Monday, January 3, 2011

The atheism of theism?

Chastek at Just Thomism posted the following:

The following argument is popular:

“I contend that we are both atheists. I just believe in one fewer god than you do. When you understand why you dismiss all the other possible gods, you will understand why I dismiss yours.” ...

The argument is a sophistry one could use to prove anything. A parallel example is the quickest proof:

Flag waving American: God bless the USA! The greatest government on Earth!

Anarchist: Actually, you and I are both anarchists.

FWA: No, I love government. I’m nothing like you at all!

Anarchist: That’s not true. You’re an anarchist about Communism, Socialism, Monarchy, Oligarchy, and every other government that has ever existed. I just take things one step further.

This led to an unusually long thread of comments, mostly driven by the irenic exchanges of an atheist and various apparently mostly theist commentors.

I came into the thread the when it was mostly over but I wanted to add the following:

I wonder how the solipsism vs. realism debate would figure into this.

“I contend that we are both solipsists. I just believe in one fewer ‘world’ than you do. When you understand why you dismiss all the other possible worlds, you will understand why I dismiss yours.”

There’s no way to get ‘behind’ thoroughgoing solipsism. You either embrace it or reject it. Likewise, I think there is no getting ‘behind’ the kind of logic at work in the opening atheist argument of this post. There seems to be a quantum shift from the positivist evidentialism on which the opening atheist argument here rests to even a chastened evidentialism. Non-atheists mutually debate the coherence and plausibility of their various worldviews but they all agree on at least a rejection of materialism and the viability of metaphysics.

The atheist in the thread replied on various points, to which I replied:

The point I want to make is that the reason Christians reject other gods is not because they deny there is any evidence for “that kind of being”, but rather that the evidence in each specific rival case doesn’t match up with the evidence for the Christian worldview. The opening atheist argument, by contrast, implies there is a categorical lack of evidence for the very kind of being proposed by theists and polytheists. In this sense, it might be more correct to say the atheist is a kind of theist (not the least for etymological reasons), since the atheist, presumably, rejects each and every specific case for a specific god. If he were to assume from the outset that it’s not even coherent to speak of evidence for “a god,” he would be begging the question with old-school positivism, and, more to the point, differing from the theist’s rejection of specific non-theist deities. The upshot is that, at the end of his analysis, the atheist claims there really is no evidence for any such kind of being (deity), and therefore resigns himself to a retroactive positivism: all previously claims about gods which he thought were worth examining turn out, in the light of his atheism, to have been meaningless––categorically vacuous––from the get-go. And it is this positivism––whether antecedent or retroactive–– which distinguishes the atheist from the theist. The former says no being matches up to a certain ontological category, while the latter says only one does.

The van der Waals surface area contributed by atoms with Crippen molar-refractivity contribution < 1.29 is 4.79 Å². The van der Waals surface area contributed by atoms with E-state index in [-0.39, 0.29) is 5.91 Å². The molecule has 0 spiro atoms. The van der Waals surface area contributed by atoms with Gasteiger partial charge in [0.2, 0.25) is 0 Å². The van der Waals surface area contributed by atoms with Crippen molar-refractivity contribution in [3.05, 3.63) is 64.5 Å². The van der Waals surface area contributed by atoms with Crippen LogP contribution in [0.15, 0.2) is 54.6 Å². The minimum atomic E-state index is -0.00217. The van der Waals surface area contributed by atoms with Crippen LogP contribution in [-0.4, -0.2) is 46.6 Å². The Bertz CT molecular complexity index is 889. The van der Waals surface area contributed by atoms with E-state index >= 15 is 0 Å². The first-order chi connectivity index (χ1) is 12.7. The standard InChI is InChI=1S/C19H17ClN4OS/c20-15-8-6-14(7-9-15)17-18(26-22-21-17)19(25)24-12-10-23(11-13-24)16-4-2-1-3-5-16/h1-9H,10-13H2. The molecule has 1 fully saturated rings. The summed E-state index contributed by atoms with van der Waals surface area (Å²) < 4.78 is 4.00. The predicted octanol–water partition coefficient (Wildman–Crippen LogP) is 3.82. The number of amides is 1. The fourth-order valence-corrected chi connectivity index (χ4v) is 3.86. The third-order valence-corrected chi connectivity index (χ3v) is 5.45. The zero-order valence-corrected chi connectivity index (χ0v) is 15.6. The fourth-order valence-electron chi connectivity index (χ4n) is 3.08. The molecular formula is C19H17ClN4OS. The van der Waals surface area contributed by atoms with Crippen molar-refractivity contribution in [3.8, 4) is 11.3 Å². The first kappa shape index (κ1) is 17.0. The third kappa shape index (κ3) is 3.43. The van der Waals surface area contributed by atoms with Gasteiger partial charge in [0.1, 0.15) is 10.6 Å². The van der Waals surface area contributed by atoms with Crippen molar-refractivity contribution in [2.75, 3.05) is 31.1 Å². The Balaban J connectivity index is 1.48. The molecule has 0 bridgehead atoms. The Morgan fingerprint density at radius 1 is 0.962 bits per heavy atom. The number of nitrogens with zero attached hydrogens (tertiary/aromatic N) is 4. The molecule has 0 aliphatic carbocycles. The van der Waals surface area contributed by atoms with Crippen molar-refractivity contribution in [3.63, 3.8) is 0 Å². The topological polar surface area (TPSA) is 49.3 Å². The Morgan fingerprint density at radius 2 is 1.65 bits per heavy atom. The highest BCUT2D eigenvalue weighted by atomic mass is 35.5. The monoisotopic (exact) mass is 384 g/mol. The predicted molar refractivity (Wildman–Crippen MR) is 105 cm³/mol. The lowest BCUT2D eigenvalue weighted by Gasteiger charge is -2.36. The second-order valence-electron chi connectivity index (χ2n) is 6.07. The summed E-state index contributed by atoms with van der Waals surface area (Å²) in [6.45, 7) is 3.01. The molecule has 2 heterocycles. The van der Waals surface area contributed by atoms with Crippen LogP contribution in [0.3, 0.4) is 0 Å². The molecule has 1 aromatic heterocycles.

The categorical atheist is, thus, much like a solipsist, since a solipsist cannot believe in something called “a world”––the category of “everything else outside his own experience” is categorically vacuous. His metaphysical position prevents him even fomr assessing evidence against it, since there can’t be evidence for what is categorically meaningless. (As an aside, it is not obvious that theists would deny the reality of different religions’ gods, only that theists deny those “powers” or “beings” deserve the name “God”. Many Christians grant the existence of non-Christian gods, but see them as demons.)

To this I would like to add another reason it’s more correct to reverse the opening argument (i.e. atheists are kinds of theists) is this: naturalists say that all the things theists have been trying to articulate with talk of gods/God actually resolves into confused, pre-scientific claims about the universe. In other words, the “gospel” of naturalism is that everything theists wanted God to be with respect to the universe, is actually true of the universe with respect to humans. The universe is a) eternal, b) necessary, c) absolute, d) immutable, e) beautiful (in a transcendent way), f) known apophatically (i.e. by the progressive but never-ending “march of science”), and g) ordered to its own ends, ends which order all other things. I suppose other attirbutes could be added, even something about the moral superority of the universe, in so far as its absolute “thereness” just is what grounds “good” and “evil”. The upshot is that naturalists have taken up the mantle of theism by giving an absolute explanation of the source of all and thus situaing human existence in a larger narrative. The opening argument claims the opposite and is false (for confusing the orders of intent and for the logical confusion Mr Chastek pointed out to begin with).

There the thread rests at present.

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